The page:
Pain-Free Exploratory Programming with JavaSE 6.0

You know how sometimes you’re exploring a new Java API, and you don’t want to create a class (public static void main blah blah), compile it, (or create project if you’re using an IDE), typing System.out.println to see the output, just to find out how that API works? I really hate that. Especially if it’s a 3rd party library

Java SE 6.0 in this regard. It makes it really easy to explore an API without having to compile a class just to see how it works.

Trying Out Regular Expressions

For instance, let’s say we want to escape all single quotation marks, double quotation marks, and backslashes in a Java String (say because you want to pass it to JavaScript). A Perl guru can probably write the regex in 3 seconds, but my regex is rusty. I want to be able to try it out, and then paste the result into my code with just a few modifications.

Since I have Java 6.0, I just have to start jrunscript. By default it gives me a JavaScript console. Now it’s easy to try out different regular expressions:

js> var s = new java.lang.String("Testin' this thing: Test' test \" test \\ ");

The objective is to add an escaping backslash in front of ‘, “, and \ within the string. First trial:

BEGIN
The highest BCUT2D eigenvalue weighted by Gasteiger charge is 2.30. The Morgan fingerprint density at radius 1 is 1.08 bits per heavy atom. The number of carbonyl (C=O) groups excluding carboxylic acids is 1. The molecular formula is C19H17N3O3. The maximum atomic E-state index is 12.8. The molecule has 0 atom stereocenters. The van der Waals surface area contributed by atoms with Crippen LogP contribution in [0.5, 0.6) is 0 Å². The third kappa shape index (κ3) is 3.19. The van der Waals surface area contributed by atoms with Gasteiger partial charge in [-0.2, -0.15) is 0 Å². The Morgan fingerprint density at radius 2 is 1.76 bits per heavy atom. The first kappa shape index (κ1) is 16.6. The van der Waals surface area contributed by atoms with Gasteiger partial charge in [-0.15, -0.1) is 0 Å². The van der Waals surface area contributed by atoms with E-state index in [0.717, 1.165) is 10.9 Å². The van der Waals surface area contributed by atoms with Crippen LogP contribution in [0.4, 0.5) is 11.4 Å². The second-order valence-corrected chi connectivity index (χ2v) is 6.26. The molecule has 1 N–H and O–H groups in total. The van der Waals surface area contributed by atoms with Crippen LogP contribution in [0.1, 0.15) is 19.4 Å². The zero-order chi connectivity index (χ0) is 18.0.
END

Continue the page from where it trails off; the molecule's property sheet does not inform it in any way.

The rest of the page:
js> s.replaceAll("[\\"'\\\\]", "\\$1");
script error: sun.org.mozilla.javascript.internal.EvaluatorException: unterminated string literal (<STDIN>#1) in <STDIN> at line number 1

Hmmm. That didn’t go so well. Oh, too many backslashes for the double quotation marks! Second trial–I just pressed the up arrow, edit the expression, and press Enter:

js> s.replaceAll("[\"'\\\\]", "\\$1");
Testin$1 this thing: Test$1 test $1 test $1

Meh. Third trial:

js> s.replaceAll("[\"'\\\\]", "\\$0");
Testin$0 this thing: Test$0 test $0 test $0

Ah, right, the $ needs to be escaped:

js> s.replaceAll("[\"'\\\\]", "\\\\$0");
Testin\' this thing: Test\' test \" test \\

Sweet! No class, no compiling, no System.out.println, just trying immediately the API you want.

Trying Out New Third-Party Libraries

Java’s Calendar and Date are quite… emasculating. I believe that using them too much shorten your lifespan and in all probability has disastrous effect on your sex life. Self-respecting developers who care about sex use Joda Time. Joda Time has been submitted as a JSR, and I’m wishing it every success. May java.util.Date and java.util.Calendar die a horrible death ASAP.

So, let’s say you’ve downloaded Joda’s JAR and would like to explore. Just run jrunscript this way (obviously change the location of the Joda’s JAR accordingly:

jrunscript -cp C:\apps\jars\joda-time-1.4.jar

and import the package:

js> importPackage(org.joda.time);

and we can start exploring right away:

js> var now = new DateTime();
js> now
2007-03-17T09:14:43.656+08:00
js> var oneMonth = new Period().withMonths(1);
js> oneMonth
P1M
js> now.plus(oneMonth);
2007-04-17T09:14:43.656+08:00
js> now.plus(oneMonth).plus(new Period().withDays(31));
2007-05-18T09:14:43.656+08:00

It’s easy to get all the static members of, say, Period:

js> for(m in Period) { println(m); }
days
months
millis
.
.
.

and the instance members:

js> for(m in (new Period())) { println(m); }
getMonths
withMinutes
withFieldAdded
.
.
.

Nice! Trying out Swing also becomes real easy with this. Frankly my Java development is all Web these days, though.

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